When Brickbuilder, an early 20th-century trade publication, sponsored a major nationwide competition for bungalow designs, over 600 drawings were submitted by architects and draftsmen from around the country. This book, reprinted from a rare catalog published in 1912, contains the 100 winning entries from that event. The competition had two important criteria: the principal construction material was to be brick, and the complete cost — exclusive of the land — would be about $3,000.
The winning designs came from all over the United States and reflected a diverse range of tastes and styles — from a single-floor, tile-roof hacienda to an elaborate thatched-roof English cottage, complete with decorative brickwork and a semicircular exterior wall. Each of the 100 superbly rendered plates shows the house in perspective and provides floor plans, some landscape planning, and an itemized list of construction costs.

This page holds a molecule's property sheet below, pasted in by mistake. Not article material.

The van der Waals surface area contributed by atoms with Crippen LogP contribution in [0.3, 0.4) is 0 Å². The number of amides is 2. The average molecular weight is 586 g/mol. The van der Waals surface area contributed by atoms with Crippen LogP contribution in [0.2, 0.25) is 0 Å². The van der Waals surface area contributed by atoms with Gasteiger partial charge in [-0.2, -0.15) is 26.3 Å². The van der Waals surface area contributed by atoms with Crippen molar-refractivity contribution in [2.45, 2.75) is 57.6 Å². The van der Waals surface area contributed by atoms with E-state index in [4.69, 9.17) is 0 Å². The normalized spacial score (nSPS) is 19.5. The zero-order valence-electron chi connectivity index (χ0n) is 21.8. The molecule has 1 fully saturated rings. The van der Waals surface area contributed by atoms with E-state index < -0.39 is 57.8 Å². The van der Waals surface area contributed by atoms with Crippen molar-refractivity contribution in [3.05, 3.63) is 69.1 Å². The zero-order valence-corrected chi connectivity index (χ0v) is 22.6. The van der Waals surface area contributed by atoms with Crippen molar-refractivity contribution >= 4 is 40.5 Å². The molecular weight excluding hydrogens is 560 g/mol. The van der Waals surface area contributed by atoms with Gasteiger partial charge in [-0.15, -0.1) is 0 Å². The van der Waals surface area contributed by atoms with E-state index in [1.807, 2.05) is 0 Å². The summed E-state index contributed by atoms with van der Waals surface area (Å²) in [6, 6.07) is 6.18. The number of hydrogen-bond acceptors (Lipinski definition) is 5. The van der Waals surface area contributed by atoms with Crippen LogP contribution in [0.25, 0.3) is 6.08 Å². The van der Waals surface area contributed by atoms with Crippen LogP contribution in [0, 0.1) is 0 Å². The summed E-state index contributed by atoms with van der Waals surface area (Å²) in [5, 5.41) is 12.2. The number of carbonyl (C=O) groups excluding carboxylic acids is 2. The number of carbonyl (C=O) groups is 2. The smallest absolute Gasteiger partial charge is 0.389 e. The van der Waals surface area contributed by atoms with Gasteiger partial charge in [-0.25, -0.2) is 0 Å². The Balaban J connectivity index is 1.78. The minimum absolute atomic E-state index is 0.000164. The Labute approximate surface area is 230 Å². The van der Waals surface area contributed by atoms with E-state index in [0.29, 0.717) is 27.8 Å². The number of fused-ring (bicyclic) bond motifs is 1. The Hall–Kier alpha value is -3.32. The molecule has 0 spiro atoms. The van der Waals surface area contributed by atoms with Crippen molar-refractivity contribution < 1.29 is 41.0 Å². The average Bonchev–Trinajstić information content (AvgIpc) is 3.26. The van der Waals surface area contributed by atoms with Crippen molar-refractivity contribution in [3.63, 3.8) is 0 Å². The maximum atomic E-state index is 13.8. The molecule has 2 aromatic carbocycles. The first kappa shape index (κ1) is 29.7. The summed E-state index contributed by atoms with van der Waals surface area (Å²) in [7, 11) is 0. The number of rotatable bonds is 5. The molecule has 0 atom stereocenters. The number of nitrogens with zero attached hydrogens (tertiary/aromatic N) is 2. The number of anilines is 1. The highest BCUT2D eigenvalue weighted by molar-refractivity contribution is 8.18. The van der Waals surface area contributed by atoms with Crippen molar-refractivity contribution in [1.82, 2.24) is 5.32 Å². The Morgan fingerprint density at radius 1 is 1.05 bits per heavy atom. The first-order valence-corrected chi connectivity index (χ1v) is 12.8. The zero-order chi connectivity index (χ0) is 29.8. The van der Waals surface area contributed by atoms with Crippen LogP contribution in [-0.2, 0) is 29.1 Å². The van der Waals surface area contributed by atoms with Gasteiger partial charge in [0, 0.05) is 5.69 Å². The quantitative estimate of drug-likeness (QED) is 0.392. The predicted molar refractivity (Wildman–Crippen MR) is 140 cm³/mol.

An essential reference book for restorers of period homes, historians, students, and enthusiasts of American domestic architecture, this fascinating book also offers browsers an entertaining glimpse of houses that still appear in countless areas across the country.